As it did for Mr. Micawber in David Copperfield, something keeps turning up for Barnes & Noble (NYSE:BKS), purveyor of bargain classics like the Dickens novel we are currently reading on our Nook.
Fiscal first-quarter results announced yesterday reinforce our opinion that the business without the Nook subsidiary, still on track to be spun off early in 2015, is sound and undervalued. On a day when the market was under pressure, Barnes & Noble shares rose almost 3% on news that the company's bottom line, though still under water, was going in the right direction.
Though near its 52-week high, Barnes & Noble stock is poised to move yet higher, in our view, once the market is assured that the Nook separation from the retail business will be accomplished. That notion received a boost with announcement of first quarter results.
First quarter consolidated revenues decreased 7.0% to $1.2 billion, compared with the year-ago period, with EBITDA coming in at $30 million versus $9 million a year ago. Cost cuts were the big story in the improvement, with some $13 million saved in a ramp down of Nook. The consolidated first quarter net loss was $28.4 million, or $0.56 per share, compared to a net loss of $87.0 million, or a loss of $1.56 per share, in the prior year. The prior year included a valuation allowance against certain deferred tax assets of $41 million, or $0.70 per share.
Importantly, retail same-store sales were essentially flat in the quarter, suggesting that Barnes & Noble excluding Nook is poised to grow. In our view, the stock could move significantly higher as investors become increasingly convinced that the Nook separation will be accomplished at a valuation close to the $1.7 billion level suggested by the stakes of equity partners Microsoft and Pearson. As this conviction grows or ebbs, so will the stock price, in our view.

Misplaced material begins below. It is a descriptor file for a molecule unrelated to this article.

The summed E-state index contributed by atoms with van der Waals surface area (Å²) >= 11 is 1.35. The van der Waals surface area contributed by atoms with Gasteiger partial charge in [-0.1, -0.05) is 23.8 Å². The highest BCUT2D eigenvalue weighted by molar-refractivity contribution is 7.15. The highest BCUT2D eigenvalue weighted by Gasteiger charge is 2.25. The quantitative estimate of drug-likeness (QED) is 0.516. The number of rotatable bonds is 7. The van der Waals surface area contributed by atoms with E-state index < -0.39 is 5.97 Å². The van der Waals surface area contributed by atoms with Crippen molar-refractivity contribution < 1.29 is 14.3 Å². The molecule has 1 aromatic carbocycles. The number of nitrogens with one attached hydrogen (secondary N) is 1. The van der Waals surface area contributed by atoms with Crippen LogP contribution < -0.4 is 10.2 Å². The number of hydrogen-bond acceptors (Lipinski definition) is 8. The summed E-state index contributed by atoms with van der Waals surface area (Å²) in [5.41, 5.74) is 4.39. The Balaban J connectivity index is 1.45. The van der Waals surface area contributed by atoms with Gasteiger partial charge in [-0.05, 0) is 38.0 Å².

Excluding Nook, Barnes & Noble trades at just 3.4 times trailing 12 months' EBITDA by our calculations. Though the shares trade near annual highs, we still find them cheap.
Meanwhile, much is riding on the rollout of the Samsung (OTC:SSNLF) Nook tablet. The device marks Barnes & Noble's retreat from the hardware side of e-reading to focus on content delivery. We believe its success or lack thereof will have a significant impact on the spin-off of Nook, still expected to be completed early next year, management said.
Full disclosure: We carry our Nook everywhere but do not yet own a tablet device. At $179 and $200 worth of free content, we may be ready to spring for one.
Disclosure: The author has no positions in any stocks mentioned, and no plans to initiate any positions within the next 72 hours.
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